Skip to main content

Accelerated Atherosclerosis in Patients with Immune Mediated Disorders as a Model to Investigate the Link between Inflammation and Cardiovascular Disease: From Basic Mechanisms to Clinical Application

Objective

Atherosclerosis is a chronic inflammatory disease of the arterial wall with (auto)immune component, initiated in response to modified (phospho)lipids. Despite important advances in our understanding of the inflammatory response in atherosclerosis, the critical pathways responsible for the breakdown of immune tolerance to lipoproteins and other self-antigens remain largely unknown. An important feature of ruptured/thrombosed atherosclerotic lesions is the accumulation of apoptotic, and secondary necrotic, lipid-laden macrophages and smooth muscle cells due to defective efferocytosis (clearance of apoptotic cells). This leads to the formation of a large ‘necrotic’ lipid core, associated with enhanced vascular inflammation. Interestingly, defective efferocytosis has been associated with the development of autoimmunity, and patients with systemic lupus erythematosus who show increased accumulation of apoptotic material are at very high risk of accelerated atherosclerosis and myocardial infarction. We hypothesize that accumulation of apoptotic/secondary necrotic cells due to defective efferocytosis, together with modified lipids, activate critical immuno-inflammatory pathways in macrophages and B cells, and break immune tolerance in atherosclerosis and post-myocardial infarction. This is consistent with the critical role played by defective efferocytosis and macrophage activation in atherosclerotic lesion progression, and with our recent unsuspected data showing a critical role for B cell activation in driving lesion development in several models of atherosclerosis. We also propose that interactions between macrophages and B cells are essential for the perpetuation of the pathogenic immuno-inflammatory response in cardiovascular disease. Finally, we will harness this knowledge for a better identification of patients at risk of cardiovascular complications, and will target these pathways to limit the progression and complications of cardiovascular disease.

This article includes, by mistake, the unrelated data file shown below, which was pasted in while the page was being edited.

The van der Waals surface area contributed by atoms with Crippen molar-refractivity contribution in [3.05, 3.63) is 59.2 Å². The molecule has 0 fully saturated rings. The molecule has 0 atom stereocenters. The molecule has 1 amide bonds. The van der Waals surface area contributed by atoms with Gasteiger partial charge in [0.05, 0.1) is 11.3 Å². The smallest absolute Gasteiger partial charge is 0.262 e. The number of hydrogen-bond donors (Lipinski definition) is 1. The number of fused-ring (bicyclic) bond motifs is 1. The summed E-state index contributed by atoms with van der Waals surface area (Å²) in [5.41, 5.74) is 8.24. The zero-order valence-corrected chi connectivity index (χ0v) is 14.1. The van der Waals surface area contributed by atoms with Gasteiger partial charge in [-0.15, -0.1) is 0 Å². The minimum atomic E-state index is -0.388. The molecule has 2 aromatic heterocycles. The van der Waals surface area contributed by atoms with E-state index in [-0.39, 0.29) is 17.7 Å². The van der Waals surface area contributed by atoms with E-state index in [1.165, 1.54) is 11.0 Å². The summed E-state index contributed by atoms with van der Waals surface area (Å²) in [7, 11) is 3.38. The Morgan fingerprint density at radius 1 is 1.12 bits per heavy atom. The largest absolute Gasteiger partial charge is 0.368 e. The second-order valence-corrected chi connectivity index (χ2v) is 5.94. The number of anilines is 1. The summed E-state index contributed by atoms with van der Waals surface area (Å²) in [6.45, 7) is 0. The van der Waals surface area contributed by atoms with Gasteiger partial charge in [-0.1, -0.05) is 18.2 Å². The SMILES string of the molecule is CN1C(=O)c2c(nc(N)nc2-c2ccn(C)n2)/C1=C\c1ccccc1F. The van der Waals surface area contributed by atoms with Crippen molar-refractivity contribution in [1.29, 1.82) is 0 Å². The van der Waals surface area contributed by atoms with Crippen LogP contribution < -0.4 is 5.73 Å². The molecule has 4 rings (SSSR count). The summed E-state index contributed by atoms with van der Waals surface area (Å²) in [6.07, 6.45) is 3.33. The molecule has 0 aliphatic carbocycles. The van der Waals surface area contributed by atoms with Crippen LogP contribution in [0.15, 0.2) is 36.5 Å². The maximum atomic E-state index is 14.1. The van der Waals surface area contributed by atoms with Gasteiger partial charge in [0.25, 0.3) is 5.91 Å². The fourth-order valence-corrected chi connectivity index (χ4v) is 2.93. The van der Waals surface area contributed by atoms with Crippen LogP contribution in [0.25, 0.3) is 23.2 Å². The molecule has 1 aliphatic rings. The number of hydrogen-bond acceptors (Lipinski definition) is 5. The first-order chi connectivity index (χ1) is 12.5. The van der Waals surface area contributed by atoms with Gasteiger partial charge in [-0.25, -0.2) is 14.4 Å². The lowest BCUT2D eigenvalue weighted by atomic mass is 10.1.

Field of science

  • /medical and health sciences/health sciences/inflammatory diseases
  • /medical and health sciences/clinical medicine/cardiology/cardiovascular diseases/arteriosclerosis
  • /natural sciences/biological sciences/biochemistry/biomolecules/lipids

Call for proposal

ERC-2011-StG_20101109
See other projects for this call

Funding Scheme

ERC-SG - ERC Starting Grant

Host institution

THE CHANCELLOR MASTERS AND SCHOLARSOF THE UNIVERSITY OF CAMBRIDGE
Address
Trinity Lane The Old Schools
CB2 1TN Cambridge
United Kingdom
Activity type
Higher or Secondary Education Establishments
EU contribution
€ 1 499 731
Principal investigator
Ziad Mallat (Prof.)
Administrative Contact
Renata Schaeffer (Ms.)

Beneficiaries (1)

THE CHANCELLOR MASTERS AND SCHOLARSOF THE UNIVERSITY OF CAMBRIDGE
United Kingdom
EU contribution
€ 1 499 731
Address
Trinity Lane The Old Schools
CB2 1TN Cambridge
Activity type
Higher or Secondary Education Establishments
Principal investigator
Ziad Mallat (Prof.)
Administrative Contact
Renata Schaeffer (Ms.)